In the far north of the South American continent, in present-day Colombia, a gold-working tradition of great technical competence and artistic originality emerged (Fig 5). Pendants and nose ornaments of sheet gold with added detail commonly survive, but there are also magnificent gold vessels for holding the drug coca and unique items such as the model raft with a god and his attendants in the Bogota Museo del Oro. Techniques extended from the simple hammering of sheet metal to granulation, lost-wax casting and the creation of a gilt surface on a gold-copper alloy by removing the copper with acids from plants.
In southern Colombia the monumental art of San Agustin flourished. The mounds in the area contain stone megalithic chambers, apparently both tombs and shrines, entered by stone tunnels decorated with painted designs. Huge blocks of the Volcanic rock andesite were worked into box-like sarcophagi, and shafts of rock turned into menacing statues of warriors and demons. Some of them were double figures, with an animal alter ego looming over the man's head; others represented birds of prey wrestling with serpents. In the nearby Tier-radentro region there are rock-cut tombs fashioned with domed roofs and equipped with stepped entrance shafts.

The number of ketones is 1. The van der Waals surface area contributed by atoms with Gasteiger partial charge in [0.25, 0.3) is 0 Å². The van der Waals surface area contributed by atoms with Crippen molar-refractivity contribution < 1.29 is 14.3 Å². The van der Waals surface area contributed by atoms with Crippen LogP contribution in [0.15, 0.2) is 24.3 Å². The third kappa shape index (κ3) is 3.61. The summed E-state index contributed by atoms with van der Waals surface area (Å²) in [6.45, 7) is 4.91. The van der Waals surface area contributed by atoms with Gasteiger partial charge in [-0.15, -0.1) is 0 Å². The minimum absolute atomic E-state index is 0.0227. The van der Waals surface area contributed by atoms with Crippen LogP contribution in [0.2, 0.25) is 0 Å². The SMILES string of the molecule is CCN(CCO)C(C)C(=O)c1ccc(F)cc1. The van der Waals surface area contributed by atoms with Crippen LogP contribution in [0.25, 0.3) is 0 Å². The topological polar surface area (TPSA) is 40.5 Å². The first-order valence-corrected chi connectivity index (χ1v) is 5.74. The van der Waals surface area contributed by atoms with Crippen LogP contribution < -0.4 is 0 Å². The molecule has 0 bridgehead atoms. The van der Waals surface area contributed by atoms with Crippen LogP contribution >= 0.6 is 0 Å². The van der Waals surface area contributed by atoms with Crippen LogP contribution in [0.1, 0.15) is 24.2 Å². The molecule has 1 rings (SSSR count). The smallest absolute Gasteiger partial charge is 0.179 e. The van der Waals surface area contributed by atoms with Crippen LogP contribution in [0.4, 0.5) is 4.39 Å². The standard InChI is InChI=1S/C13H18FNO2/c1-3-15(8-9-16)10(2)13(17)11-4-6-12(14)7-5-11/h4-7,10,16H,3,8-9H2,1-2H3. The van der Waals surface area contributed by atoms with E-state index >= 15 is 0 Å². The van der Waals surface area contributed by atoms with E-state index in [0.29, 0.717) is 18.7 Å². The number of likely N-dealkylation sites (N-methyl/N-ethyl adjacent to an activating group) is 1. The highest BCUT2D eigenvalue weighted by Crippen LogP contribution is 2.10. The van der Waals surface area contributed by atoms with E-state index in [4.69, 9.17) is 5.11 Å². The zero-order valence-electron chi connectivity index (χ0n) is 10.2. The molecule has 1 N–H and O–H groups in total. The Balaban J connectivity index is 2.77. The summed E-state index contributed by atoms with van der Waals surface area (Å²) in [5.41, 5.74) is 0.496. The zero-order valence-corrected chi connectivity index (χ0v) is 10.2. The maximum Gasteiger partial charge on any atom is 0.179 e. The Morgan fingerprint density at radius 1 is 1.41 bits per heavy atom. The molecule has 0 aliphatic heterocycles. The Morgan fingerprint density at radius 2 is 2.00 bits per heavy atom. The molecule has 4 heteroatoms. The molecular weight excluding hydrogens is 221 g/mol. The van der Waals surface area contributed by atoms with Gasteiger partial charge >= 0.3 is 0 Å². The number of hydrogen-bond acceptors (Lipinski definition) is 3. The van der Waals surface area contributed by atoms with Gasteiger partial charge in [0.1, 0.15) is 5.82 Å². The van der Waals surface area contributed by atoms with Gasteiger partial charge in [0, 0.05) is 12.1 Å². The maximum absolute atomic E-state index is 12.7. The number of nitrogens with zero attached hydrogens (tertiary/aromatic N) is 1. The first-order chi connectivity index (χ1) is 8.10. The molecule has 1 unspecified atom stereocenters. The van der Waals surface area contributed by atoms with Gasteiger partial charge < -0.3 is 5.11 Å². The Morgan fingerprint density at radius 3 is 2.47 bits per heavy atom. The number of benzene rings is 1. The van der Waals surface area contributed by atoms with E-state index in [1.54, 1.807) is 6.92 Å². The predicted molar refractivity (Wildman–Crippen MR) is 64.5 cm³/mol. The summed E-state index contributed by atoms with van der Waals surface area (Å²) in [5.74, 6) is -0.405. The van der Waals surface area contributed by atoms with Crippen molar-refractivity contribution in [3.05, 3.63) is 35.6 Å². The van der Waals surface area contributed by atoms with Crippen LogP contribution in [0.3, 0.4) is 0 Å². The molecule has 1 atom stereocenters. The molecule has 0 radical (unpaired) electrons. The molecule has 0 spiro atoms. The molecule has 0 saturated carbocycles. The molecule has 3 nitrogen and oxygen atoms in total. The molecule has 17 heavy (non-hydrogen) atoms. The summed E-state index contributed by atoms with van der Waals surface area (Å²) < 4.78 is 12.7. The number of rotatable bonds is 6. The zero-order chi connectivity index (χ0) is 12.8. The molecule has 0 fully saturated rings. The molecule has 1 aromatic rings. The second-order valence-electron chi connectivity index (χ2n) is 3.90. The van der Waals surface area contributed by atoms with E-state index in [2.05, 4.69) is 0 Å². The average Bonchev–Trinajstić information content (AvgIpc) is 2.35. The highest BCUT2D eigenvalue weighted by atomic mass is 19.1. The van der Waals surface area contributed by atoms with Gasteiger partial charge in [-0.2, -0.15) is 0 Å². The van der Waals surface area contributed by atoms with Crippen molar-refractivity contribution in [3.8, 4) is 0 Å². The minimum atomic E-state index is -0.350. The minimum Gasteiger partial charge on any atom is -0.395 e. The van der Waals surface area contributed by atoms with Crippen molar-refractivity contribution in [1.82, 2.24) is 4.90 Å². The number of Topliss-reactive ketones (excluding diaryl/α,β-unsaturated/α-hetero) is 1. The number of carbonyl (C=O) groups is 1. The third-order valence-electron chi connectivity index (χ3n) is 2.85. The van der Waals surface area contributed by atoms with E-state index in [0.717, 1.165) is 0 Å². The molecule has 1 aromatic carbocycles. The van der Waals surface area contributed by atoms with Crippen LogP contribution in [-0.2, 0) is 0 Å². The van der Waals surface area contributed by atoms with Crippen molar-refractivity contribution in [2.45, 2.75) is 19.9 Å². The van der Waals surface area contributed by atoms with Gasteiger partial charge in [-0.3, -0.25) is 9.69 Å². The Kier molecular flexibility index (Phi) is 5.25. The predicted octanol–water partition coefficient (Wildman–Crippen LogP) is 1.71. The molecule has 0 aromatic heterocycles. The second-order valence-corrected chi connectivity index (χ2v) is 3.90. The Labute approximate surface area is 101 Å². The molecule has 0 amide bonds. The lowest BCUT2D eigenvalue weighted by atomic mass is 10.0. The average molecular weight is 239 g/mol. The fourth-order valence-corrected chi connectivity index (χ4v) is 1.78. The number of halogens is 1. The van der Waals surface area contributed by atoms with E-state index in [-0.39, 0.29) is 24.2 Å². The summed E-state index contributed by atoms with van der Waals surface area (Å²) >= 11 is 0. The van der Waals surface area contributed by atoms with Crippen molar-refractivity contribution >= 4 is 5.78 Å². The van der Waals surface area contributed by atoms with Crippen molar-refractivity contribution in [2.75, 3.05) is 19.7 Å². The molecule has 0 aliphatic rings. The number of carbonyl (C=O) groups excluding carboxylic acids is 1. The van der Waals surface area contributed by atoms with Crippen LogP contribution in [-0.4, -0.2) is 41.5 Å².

|Enigmatic and massive carvings are scattered on the hills round the present town of San Agustin in southern Colombia. Many depict men with spirit alter egos in the form of animals sitting on their heads and others combine human and feline features, with long fangs. There are megalithic chambers – possibly tombs – which are not unlike those of prehistoric Europe, with rock-cut basins and carved boulders.|
At the time of the Spanish Conquest, Colombia was occupied by large populations living in defended and palisaded settlements. Religion centred on sun-worship and the economy was based on potatoes and maize, and trade in salt, gold and emeralds.
The principal center in northern Peru was the basin of the River Moche, the seat of Mochica, Chima, Inca and Spanish colonial rulers. Mochc civilization dates from about AD 200 to about 700 and the resources its rulers could command are demonstrated by the colossal Temple of the Sun (Fig 1), a terraced pyramid 228 m by 136 m (741 ft by 442 ft) and 41 m (133 ft) high, made of mud-adobe bricks, and the nearby Temple of the Moon, a palace complex adorned with wall paintings, as well as vast irrigation canals cutting across the desert. Some Moche cemeteries have been properly excavated, many others looted. The most notable furnishings are the stirrup-spouted jars (Fig 2), some with painted scenes of warfare, hunting and daily life, others modelled into three-dimensional portrait heads.
Palaces for life and death